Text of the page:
Mutiply.png

Multi-dimensional array layout in C

You already know how to declare one-dimensional arrays: int a[100];. You can also declare two (or more)-dimensional arrays: int a[rows][columns].

Now, we know that one-dimensional arrays in C are allocated contiguously. But how do you suppose two dimensional arrays are allocated? How might you figure this out?

Yup -- we're not going to tell you -- we want you to:

1. Write a simple program that iterates over every element in a two dimensional array, printing out each address and value. We've started the function for you in layout.c; you get to finish.

2. Once you finish writing it, use your knowledge of assembly language to figure out how the compiler has laid the data out in memory. There are two basic ways to lay out an array, row major format and column major format. In row major format, the items in each row are contiguous; in column major format, the items in each column are contiguous. Which does C do?

You might find it instructive to print out the size of one dimension of the two dimensional array! That is, add a printf statement to your program that prints out the size of array[0].

3. What do you suppose the type of array[0] is?

Why do we care?

You might ask why we care. Recall that we are in the midst of a unit on caching. When all your data fits in memory (i.e., you are not accessing a disk or flash drive), using the various hardware caches effectively can have a profound impact on performance, and today we're going to provide opportunities for you to experience this first hand.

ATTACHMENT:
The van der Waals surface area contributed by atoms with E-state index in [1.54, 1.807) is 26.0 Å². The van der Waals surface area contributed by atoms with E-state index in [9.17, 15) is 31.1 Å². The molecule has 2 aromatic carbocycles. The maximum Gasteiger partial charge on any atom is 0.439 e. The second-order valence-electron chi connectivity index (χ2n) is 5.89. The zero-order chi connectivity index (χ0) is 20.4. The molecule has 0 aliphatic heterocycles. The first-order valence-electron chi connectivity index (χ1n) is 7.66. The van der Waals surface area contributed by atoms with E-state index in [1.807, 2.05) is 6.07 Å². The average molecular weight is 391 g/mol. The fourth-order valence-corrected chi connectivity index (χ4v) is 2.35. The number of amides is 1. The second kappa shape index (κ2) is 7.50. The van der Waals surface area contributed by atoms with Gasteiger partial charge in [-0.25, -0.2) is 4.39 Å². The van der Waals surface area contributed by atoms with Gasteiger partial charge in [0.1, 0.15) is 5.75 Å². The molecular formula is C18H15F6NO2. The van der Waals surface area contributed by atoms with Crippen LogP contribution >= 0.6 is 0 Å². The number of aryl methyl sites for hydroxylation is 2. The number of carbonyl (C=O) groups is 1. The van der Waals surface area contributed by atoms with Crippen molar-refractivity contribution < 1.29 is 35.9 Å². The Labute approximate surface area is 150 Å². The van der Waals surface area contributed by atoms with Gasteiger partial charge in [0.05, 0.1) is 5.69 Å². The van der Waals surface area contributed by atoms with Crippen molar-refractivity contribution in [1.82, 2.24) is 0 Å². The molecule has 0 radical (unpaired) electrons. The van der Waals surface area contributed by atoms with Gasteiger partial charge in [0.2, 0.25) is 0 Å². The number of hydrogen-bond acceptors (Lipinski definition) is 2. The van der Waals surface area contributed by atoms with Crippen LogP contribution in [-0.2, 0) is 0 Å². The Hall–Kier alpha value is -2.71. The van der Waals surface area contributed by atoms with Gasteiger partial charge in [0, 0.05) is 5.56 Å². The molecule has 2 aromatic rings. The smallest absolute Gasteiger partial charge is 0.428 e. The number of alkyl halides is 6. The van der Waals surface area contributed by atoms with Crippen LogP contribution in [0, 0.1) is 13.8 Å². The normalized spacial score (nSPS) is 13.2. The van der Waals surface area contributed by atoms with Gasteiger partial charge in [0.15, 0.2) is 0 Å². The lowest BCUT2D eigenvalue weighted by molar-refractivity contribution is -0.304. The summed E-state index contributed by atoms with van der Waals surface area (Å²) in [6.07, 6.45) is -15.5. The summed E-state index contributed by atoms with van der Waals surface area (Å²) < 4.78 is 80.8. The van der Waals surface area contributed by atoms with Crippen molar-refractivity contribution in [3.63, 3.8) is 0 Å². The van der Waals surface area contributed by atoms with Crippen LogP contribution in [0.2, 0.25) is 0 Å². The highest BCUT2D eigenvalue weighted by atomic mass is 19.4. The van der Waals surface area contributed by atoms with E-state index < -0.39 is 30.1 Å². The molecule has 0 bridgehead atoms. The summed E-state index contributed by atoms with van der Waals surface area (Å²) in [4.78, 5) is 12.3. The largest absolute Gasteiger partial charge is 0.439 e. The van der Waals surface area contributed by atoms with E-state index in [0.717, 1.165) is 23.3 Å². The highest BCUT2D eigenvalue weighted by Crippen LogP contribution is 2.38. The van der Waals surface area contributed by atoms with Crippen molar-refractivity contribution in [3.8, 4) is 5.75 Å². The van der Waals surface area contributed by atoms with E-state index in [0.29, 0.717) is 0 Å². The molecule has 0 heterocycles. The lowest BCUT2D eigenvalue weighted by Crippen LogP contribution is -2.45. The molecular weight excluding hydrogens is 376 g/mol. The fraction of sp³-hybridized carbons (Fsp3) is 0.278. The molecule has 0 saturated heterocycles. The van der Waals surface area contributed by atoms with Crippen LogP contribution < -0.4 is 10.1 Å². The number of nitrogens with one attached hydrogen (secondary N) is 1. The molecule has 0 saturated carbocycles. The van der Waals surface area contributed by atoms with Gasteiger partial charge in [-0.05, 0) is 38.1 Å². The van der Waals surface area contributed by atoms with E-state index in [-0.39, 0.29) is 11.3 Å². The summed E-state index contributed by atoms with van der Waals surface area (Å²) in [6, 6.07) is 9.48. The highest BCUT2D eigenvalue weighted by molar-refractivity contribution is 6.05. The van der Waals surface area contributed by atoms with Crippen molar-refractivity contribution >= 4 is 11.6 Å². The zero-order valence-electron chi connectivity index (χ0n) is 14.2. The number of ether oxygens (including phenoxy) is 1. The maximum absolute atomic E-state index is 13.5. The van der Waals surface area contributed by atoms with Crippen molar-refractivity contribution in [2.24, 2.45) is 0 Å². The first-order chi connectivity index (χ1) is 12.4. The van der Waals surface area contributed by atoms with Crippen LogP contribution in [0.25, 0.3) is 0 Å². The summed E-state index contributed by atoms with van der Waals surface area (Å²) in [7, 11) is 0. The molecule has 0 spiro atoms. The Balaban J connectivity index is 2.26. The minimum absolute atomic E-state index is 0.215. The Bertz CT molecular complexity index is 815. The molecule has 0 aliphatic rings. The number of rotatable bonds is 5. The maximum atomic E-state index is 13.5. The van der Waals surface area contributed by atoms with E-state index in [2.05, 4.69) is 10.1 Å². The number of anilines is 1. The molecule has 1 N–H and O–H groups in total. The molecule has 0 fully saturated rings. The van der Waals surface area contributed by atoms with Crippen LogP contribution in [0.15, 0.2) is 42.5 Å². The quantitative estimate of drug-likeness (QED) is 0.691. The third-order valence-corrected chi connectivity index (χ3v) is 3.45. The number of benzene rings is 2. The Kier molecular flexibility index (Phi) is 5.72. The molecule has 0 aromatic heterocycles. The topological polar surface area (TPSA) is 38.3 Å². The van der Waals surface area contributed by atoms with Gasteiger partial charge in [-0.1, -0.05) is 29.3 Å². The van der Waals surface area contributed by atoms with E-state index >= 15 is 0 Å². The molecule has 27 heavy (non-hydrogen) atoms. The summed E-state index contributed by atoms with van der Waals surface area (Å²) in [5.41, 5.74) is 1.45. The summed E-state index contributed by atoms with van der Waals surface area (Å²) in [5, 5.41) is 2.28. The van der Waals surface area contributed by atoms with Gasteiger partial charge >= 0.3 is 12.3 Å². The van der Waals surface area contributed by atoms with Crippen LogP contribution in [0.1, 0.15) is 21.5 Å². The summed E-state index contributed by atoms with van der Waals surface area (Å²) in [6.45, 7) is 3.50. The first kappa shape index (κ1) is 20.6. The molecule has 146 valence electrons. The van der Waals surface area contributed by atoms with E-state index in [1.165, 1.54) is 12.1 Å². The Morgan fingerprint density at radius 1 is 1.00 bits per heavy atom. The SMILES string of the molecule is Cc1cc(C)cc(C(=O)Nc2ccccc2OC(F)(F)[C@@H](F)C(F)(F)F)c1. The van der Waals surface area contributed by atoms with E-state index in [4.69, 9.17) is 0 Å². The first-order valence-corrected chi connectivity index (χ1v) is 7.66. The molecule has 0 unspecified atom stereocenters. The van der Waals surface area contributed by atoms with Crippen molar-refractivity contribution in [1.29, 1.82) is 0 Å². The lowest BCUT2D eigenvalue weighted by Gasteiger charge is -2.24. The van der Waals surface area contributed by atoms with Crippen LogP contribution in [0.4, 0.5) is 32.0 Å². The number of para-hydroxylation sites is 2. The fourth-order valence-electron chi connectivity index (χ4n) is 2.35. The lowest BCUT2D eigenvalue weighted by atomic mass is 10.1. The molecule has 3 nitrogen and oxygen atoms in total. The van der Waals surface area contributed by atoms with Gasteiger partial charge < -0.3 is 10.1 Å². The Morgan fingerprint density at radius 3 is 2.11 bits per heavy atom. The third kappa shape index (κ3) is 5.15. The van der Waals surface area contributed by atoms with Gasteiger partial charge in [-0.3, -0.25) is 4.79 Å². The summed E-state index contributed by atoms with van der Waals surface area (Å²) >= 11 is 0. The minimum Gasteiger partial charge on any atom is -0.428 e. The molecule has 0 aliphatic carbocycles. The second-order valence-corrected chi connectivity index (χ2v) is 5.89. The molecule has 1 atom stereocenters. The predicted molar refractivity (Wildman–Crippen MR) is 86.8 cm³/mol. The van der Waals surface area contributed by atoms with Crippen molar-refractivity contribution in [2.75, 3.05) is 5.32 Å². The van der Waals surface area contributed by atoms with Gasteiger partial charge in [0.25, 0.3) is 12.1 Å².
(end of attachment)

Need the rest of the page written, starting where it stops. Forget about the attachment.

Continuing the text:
We've provided you with two programs: layout-row and layout-column, each of which iterate over a large array in row/column order respectively. Predict how the two programs will perform relative to each other. Then run them using the UNIX time command to see if your predictions were correct. (time ./layout-column).

Can you explain why one runs faster than the other?

Matrix Multiplication

Next we're going to play with a matrix multiplication program and examine the access patterns that the computation generates. Before we begin, let's talk about passing around addresses of multi-dimensional arrays.

It would be useful to have a generic routine that could perform matrix multiplication on an array of any size. Unfortunately, you can't pass a two dimensional array with dimensions of unknown size at compile time. So, now that we know how C lays out two dimensional arrays, we can treat a one dimensional array like a two dimensional array (if this makes your head hurt -- be patient, we're getting there).